Tech

Why Europes hands are tied on TikTok

TikToks potential breakup in the United States is pushing European regulators to reckon with the Chinese app — except they cant decide who is in charge.

Despite several open investigations targeting TikTok, legal wrangling over who has direct oversight is paralyzing Europes privacy watchdogs.

The situation highlights the inertia of a system that relies on a complex balance of power between dozens of regulators — and one lead enforcer — to apply the worlds strictest privacy rulebook, the GDPR.

It comes as U.S. President Donald Trumps administration piles pressure on the apps Chinese owners to sell off their U.S. business or face a ban.

So far, TikTok has enjoyed much warmer reception in Europe. On Tuesday, European Internal Market Commissioner Thierry Breton told POLITICO: “Im not in the business of banning any company. Im in the business of explaining very clearly what our rules are.”

While EU regulators have launched investigations into the app, uncertainty hangs over the probes until the question of where TikTok is legally established can be put to rest.

But it remains unclear what those rules are, or who should enforce them.

While EU regulators have launched investigations into the app, uncertainty hangs over the probes until the question of where TikTok is legally established can be put to rest.

In July, the company shifted key data protection functions to Dublin in a move toward becoming legally established in Ireland. It would give Irelands Data Protection Commission (DPC) direct oversight over the company for GDPR purposes under the blocs so-called one-stop-shop mechanism for privacy investigations.

But that has not stopped other regulators from launching probes. Frances CNIL data protection agency has launched an investigation into TikTok, as have its peers in the Netherlands, Denmark and the United Kingdom. A task force within the Continents privacy regulator grouping, the European Data Protection Board (EDPB) — set up at the behest of the Italian regulator — is also looking into the app.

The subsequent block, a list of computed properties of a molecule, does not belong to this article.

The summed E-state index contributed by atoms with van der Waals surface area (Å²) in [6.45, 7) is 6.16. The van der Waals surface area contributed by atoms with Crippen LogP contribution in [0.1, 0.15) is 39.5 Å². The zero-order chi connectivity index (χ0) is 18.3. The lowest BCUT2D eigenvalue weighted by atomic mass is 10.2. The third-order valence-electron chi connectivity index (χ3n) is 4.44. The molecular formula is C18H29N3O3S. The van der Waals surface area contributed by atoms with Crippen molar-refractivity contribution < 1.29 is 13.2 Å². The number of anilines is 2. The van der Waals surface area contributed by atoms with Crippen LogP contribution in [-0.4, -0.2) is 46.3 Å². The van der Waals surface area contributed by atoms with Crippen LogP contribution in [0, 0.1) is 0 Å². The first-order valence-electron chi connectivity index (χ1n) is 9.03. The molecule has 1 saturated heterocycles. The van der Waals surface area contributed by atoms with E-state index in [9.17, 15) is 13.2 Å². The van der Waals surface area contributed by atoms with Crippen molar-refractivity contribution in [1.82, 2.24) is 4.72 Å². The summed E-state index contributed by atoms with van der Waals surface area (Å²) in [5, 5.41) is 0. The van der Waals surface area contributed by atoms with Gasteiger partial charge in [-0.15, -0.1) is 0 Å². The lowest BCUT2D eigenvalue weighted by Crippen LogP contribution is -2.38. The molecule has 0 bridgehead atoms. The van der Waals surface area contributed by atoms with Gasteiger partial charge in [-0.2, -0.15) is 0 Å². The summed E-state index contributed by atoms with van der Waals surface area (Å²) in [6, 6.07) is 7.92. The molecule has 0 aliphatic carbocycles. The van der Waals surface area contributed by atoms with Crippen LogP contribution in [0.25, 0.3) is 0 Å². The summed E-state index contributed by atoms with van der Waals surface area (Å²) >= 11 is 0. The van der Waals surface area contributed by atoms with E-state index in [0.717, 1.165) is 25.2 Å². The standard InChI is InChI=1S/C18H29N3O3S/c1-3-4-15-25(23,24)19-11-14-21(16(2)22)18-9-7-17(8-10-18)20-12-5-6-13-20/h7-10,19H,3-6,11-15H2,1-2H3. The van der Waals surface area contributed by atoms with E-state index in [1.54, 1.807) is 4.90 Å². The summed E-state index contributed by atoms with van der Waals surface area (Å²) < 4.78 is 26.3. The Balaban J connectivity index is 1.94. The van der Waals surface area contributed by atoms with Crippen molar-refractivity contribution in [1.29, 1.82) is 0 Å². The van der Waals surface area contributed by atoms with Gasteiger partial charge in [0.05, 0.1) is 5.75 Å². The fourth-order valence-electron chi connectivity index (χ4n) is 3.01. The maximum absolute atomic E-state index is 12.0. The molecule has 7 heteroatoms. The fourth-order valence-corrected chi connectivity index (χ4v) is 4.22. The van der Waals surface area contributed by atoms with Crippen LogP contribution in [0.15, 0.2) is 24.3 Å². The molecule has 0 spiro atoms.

Yet so far, the question of who is in charge remains open. The uncertainty risks undermining a system that has yet to finalize a cross-border investigation against a major tech company in the two years since the GDPR came into force.

“We strongly believe that there is a need for clarification and guidance when it comes to cross-border inquiries,” said Ernani Cerasaro, a data protection lawyer for consumer rights group BEUC. “More specifically, there is a need for administrative and investigative procedures (including the handover of the investigations) to be aligned.”

Whos in charge?

The central involvement of the Irish regulator underscores the extent to which Dublin has become a pressure point in Europes privacy system.

The DPC, which oversees Silicon Valley giants like Google and Facebook, is under mounting scrutiny by campaigners and consumer groups who say it is handling complaints at a glacial pace. It has yet to finalize a decision against Twitter for a 2018 data breach, its first investigation of a U.S. tech company.

But some of the inertia is a byproduct of the way the European system was set up.

Hamburgs data protection authority suggests its the complexity of Europes system for enforcing privacy rules that has led to paralysis over TikTok.

TikTok is very popular among young people | Philippe Lopez/AFP via Getty Images

“We still do not know clearly whether the lead supervisory authority is now the [Irish Data Protection Commission],” the agency said. “Such issues of responsibility paralyze the protection of rights and freedoms for those affected.”

While TikTok shifted key data protection functions to Dublin in July, it is yet to fulfill the conditions that would see the Irish regulator become its so-called lead regulator.

A spokesperson for the DPC said the EDPB task force is still examining whether the move triggers the one-stop-shop mechanism.

According to the EDPBs own guidelines, investigations have to be handed over to the new lead authority if the company under investigation successfully triggers the one-stop-shop mechanism before a final decision has been struck.

Tech companies have noticed the systems weaknesses and have tried to use them to their advantage.

Though regulators signed off on these rules — voting out alternatives like allowing investigators to hold on to probes if theyd started them before a companys legal establishment changes — they dont seem clear on what happens next.

The Dutch regulator has repRead More – Source